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Chemicals and their relationship to living beings and the planet is complicated. Some obviously occur naturally and are a valuable part of the ecosystem. Others have been created by humans and have largely positive uses with minimal negative effects. Still, many others with negative effects have been created during the industrial revolution giving rise to concerns for the health of our planet and all living things.
When specifying products, interior designers are concerned primarily with potentially dangerous chemicals used, created, or released during:
- the production, harvest, extraction, or creation of component elements
- the manufacturing process
- installation and application of materials
- the use of products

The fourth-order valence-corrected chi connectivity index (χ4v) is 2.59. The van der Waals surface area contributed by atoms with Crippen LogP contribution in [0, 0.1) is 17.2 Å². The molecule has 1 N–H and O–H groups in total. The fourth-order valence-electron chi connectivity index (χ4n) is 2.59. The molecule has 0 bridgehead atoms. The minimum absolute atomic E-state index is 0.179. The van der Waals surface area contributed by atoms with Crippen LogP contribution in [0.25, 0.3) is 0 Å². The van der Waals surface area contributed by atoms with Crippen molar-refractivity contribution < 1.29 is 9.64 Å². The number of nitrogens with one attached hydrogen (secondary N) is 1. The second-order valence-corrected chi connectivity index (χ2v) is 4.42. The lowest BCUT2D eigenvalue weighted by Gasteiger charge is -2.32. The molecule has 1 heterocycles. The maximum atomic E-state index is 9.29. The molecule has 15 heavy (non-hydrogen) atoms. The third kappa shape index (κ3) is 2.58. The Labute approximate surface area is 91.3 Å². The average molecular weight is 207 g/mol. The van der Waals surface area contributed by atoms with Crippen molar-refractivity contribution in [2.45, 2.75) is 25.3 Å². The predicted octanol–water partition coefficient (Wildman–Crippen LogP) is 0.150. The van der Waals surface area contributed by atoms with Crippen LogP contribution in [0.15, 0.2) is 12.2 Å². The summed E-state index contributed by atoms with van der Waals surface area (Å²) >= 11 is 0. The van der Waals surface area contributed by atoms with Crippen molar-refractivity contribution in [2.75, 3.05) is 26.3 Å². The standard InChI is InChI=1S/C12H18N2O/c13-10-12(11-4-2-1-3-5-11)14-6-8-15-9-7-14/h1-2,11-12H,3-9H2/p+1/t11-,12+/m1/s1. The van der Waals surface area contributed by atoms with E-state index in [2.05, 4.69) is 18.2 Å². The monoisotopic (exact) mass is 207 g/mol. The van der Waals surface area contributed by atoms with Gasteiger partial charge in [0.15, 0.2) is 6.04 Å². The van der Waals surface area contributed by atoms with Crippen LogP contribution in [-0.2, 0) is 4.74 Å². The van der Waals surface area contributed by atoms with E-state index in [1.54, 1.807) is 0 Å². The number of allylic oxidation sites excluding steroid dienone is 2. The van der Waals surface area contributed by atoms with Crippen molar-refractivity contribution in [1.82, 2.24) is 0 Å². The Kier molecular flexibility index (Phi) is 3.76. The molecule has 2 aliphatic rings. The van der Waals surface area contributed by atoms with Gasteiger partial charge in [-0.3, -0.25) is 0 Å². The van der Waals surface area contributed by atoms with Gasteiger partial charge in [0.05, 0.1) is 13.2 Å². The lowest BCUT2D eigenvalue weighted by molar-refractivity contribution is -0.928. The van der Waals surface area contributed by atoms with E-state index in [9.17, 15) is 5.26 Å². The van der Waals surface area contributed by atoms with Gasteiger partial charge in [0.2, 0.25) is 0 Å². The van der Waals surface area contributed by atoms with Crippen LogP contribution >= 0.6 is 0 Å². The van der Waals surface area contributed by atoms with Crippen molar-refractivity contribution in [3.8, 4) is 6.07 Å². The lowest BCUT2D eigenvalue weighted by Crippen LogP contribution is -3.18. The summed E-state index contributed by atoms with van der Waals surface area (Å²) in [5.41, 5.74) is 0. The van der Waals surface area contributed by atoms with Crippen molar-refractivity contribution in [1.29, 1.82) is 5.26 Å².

- the after life of products
The primary types of chemicals that are of concern:
Persistent Bioaccumulative Toxins (PBT) are of special concern because as the name indicates, they persist in the environment for a long time and accumulate up the food chain. Mercury is an example of a PBT.
Chemicals can be listed as known carcinogens or likely carcinogens.
Hazardous Air Pollutants, aka: toxic air pollutants
Volatile Organic Compounds, these are a type of HAP
Common interior finishes, furnishings, and substrates as well as cleaners, solvents, and paints are common sources of VOCs in the indoor environment.
Science can quantify the negative effects of individual chemicals under specific circumstances. We can even combine some chemicals and test for the effects of these new compounds. But, we have created a chemical soup with effects we can't clearly quantify. Therefore, avoiding and minimizing potentially harmful chemicals in processes and at any phase of a product's life cycle will lessen the burden on people and the ecosystems of our planet.